DEAR ABBY: Yesterday I treated a 2-year-old who had fallen three stories out the window of his suburban home. I was moved by the little fellow's plight, and the obvious emotional and physical effects of the trauma. For me it was deja vu because eight years ago, my darling nephew, who lived just across the road from me, did the same thing. He fell two stories to the back yard below.
On my way home yesterday, I mentioned the small sky diver to a neighbor. To my astonishment, she informed me that another neighbor had a near miss recently with her 2-year-old. Mom caught her just as the little one popped a second-story screen out of the window.
Abby, I don't know how often this happens, but I have a feeling it's a growing problem. Many modern suburban homes have tall windows that start just a few inches above the floor. A 2-year-old is too young to realize the risk, but heavy enough to lean against a window screen and dislodge it.
In my family's case, the child's mom thought she'd open the window just enough to let some fresh air into his room while he napped. Unfortunately, he woke quietly and fooled with the window screen while his mother thought the baby was safely sleeping.
All three children survived, but I am truly concerned. Please warn parents. -- DR. ANN KOSA, CHIROPRACTOR, ALPHARETTA, GA.
DEAR DR. KOSA: Stories of children falling out of windows are becoming more common. Parents and caregivers should never assume screens are so securely attached that they will support the weight of a small child. Parents who can afford it would be wise to install interior "decorative" guardrails at the base of windows. An exuberant child doesn't have to fall two stories to be injured. The glass itself could be a hazard.
DEAR ABBY: I am 14 and a serious martial artist. I am depressed because I lost a fight at the state championships. Everyone said I was going to sweep all the medals, but I lost. I tried and tried -- I fought with everything I had. But I couldn't avoid my opponent's kicks.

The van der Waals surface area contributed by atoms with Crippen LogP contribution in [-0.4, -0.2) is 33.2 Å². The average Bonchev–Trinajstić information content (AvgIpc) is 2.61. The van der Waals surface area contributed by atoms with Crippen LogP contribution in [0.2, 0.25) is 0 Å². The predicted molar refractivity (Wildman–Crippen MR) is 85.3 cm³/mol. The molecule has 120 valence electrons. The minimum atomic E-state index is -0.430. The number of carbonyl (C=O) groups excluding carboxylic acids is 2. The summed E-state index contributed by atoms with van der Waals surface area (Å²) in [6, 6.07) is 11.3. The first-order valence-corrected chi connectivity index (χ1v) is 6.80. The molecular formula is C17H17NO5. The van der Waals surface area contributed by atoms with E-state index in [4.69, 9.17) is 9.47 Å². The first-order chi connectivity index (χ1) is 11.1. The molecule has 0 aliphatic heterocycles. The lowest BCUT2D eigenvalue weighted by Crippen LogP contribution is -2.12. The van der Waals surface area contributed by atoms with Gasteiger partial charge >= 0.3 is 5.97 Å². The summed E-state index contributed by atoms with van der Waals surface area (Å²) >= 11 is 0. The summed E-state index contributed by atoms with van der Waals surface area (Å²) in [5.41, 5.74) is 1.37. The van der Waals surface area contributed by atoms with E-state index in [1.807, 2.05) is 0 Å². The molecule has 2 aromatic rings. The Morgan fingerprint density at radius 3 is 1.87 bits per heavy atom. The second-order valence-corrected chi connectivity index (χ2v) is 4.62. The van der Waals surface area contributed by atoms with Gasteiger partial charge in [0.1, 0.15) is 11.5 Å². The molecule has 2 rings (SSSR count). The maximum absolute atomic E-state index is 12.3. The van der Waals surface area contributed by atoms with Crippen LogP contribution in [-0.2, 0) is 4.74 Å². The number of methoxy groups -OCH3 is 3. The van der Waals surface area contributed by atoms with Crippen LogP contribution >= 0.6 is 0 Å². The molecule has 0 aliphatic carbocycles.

Everyone now looks at me like I'm a loser. Maybe I lost because I'm inexperienced, because it was my first tournament. Or maybe I just don't have what it takes to be a winner. I lost my will and confidence, and this little voice keeps telling me I'm a loser and don't deserve to fight anyone because I'm nothing.
Is it possible to become better at something even though you think you're at the peak of your ability? -- DEPRESSED TEEN IN THE DESERT
DEAR TEEN: Certainly! No one reaches the top without having failed -- usually more than once. Everyone has setbacks. We often learn more from our failures than our successes.
Consider yourself a champion in the making. Look back over the tournament, see what your weaknesses are, and work on correcting them. One loss does not a loser make. The trait that makes a champion is perseverance. Don't give up. Continue striving to be the best you can be, and you'll climb the ladder of success.
A HAPPY FOURTH TO MY READERS. What a great country we live in. In the words of an Irving Berlin song, "God Bless America."
Please celebrate this holiday safely, with joy and gratitude to our forefathers, our military, and all of those who work to keep this the land of the free and the home of the brave.
CONFIDENTIAL TO MY WOMB-MATE: Happy birthday, Sissy!
What teens need to know about sex, drugs, AIDS, and getting along with peers and parents is in "What Every Teen Should Know." To order, send a business-sized, self-addressed envelope, plus check or money order for $3.95 ($4.50 in Canada) to: Dear Abby, Teen Booklet, P.O. Box 447, Mount Morris, IL 61054-0447. (Postage is included.)
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